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Executive Function

‘Executive function’ or ‘executive functioning skills’ refers to a set of cognitive skills that enable us to make plans, organise information, follow instructions, maintain focus, retain information, motivate ourselves, regulate our emotions and be on time.

Quite a list! But when you consider that the education system requires students to master all of the above with the ultimate aim of passing exams, it’s sobering to realise just how difficult and frustrating school must be for children who have problems in this area.

Impaired executive function is common in people with neurodiversity, particularly ADHD, autism, dyspraxia and dyslexia. Each individual will have their own profile of difficulties in this way – one person might struggle with time-keeping, for example, but be reasonably good at focusing, while another might be able to follow instructions but find it impossible to be on time for anything.

In addition, some research suggests that executive functioning skills take longer to develop in neurodiverse people than in the rest of the population, meaning children who struggle with this can appear ‘younger’ than their chronological age.

Building Trust is Essential

Specialist SEN teacher and tutor Sarah has worked with many students who have needed support with executive functions. “Every child is unique so you have to take the time to get to know them and find out what’s going to ‘hook’ them,” she explains. “It’s essential that they feel emotionally-secure with you before you can achieve anything on the learning front.

“When I first meet them, I work to build a rapport, keeping it light and finding out about their hobbies and interests. There’s no pressure – you can almost see their shoulders come down as they start to relax.”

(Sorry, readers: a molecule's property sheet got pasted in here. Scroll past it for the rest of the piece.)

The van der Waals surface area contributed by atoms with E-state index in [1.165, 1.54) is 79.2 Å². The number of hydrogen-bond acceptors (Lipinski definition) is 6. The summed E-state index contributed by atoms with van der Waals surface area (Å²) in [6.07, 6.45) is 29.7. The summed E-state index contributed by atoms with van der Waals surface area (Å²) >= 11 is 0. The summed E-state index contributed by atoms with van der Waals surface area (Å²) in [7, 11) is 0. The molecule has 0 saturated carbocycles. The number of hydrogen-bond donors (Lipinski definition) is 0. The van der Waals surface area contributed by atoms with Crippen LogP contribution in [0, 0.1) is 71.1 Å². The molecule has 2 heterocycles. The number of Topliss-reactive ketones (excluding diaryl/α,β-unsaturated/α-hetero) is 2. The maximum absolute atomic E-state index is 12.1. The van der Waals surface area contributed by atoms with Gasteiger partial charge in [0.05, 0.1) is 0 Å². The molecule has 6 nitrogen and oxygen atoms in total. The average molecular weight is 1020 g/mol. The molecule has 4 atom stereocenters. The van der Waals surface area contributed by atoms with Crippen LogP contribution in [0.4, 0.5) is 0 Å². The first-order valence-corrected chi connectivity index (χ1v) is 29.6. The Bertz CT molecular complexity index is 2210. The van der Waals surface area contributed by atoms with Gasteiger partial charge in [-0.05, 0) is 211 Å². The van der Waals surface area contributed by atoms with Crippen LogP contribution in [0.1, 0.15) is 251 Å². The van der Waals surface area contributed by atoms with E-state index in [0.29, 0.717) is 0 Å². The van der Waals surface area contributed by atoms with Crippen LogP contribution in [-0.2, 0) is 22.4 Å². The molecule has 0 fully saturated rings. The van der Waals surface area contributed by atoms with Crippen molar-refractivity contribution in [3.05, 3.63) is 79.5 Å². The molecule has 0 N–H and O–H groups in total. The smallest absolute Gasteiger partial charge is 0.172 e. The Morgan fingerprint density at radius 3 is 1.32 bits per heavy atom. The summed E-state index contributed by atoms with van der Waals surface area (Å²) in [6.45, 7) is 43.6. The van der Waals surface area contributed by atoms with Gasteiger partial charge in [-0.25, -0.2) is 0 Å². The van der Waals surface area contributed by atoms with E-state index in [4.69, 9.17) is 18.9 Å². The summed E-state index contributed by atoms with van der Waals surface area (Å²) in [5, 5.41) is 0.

Sarah’s pet pooch Dougal often makes an appearance on video calls, helping to create a peaceful atmosphere. In turn, students sometimes introduce their own pets to the sessions.

Problems With Executive Functioning Skills Don’t Completely Disappear

It’s also important to ‘ground’ students at the beginning of each session, she points out. “With ADHD, people often associate it with hyperactivity but it can also create constant chatter in a person’s brain which in turn affects executive function,” she says. “It helps to start with a little, general conversation about what they’ve been up to before we begin work, keeping ‘in the moment’.”

Although executive functioning skills can be improved to an extent, she says, if someone has difficulties in this area, they may always find this area a little challenging. Because of this, it’s helpful to learn coping strategies. As one example of this, she adds, a great many students find it impossible to tell the time on a regular clock but can learn to do so if it’s presented digitally on a phone or computer. Sharing ways of working with families and schools also provides a child with consistency.

“I also like to involve my students in self-assessment and get them to rate how they’re doing in different areas,” Sarah continues. “I get them to pinpoint exactly what they need help with so we can plan solutions together – it’s empowering for the learner. Sometimes, the students create their own rating system – one lad I work with grades himself as either ‘yay’, ‘nay’ or ‘meh’.”

Help Executive Functioning Skills at Home

Charity The ADHD Foundation suggests the following activities to boost different aspects of executive function –

  • Making a Lego model for a child to copy.
  • Using visual instructions for a step-by-step process such as following a recipe.
  • Jigsaws and crosswords provide opportunities to use working memory.
  • Games such as Jenga and Snap help a child to control their impulses.
  • Games where children have to remember and match pairs of cards can help working memory.
  • Reading books can help a child to predict ‘what happens next’ and think about consequences.
  • Physical activities that involve skill and focus – such as throwing a ball through a hoop – assist with focus.

Specialist publisher Jessica Kingsley offers a number of books on executive function. One of these is ‘Helping Students Take Control of Everyday Executive Function – The Attention Fix’ by Paula Moraine at £18.99.

In this, Moraine recommends exploring eight key areas with young people – strengths and weaknesses, relationships, self-advocacy, review and preview, motivation and incentive, synthesis and analysis, rhythm and routine and practice and repetition.

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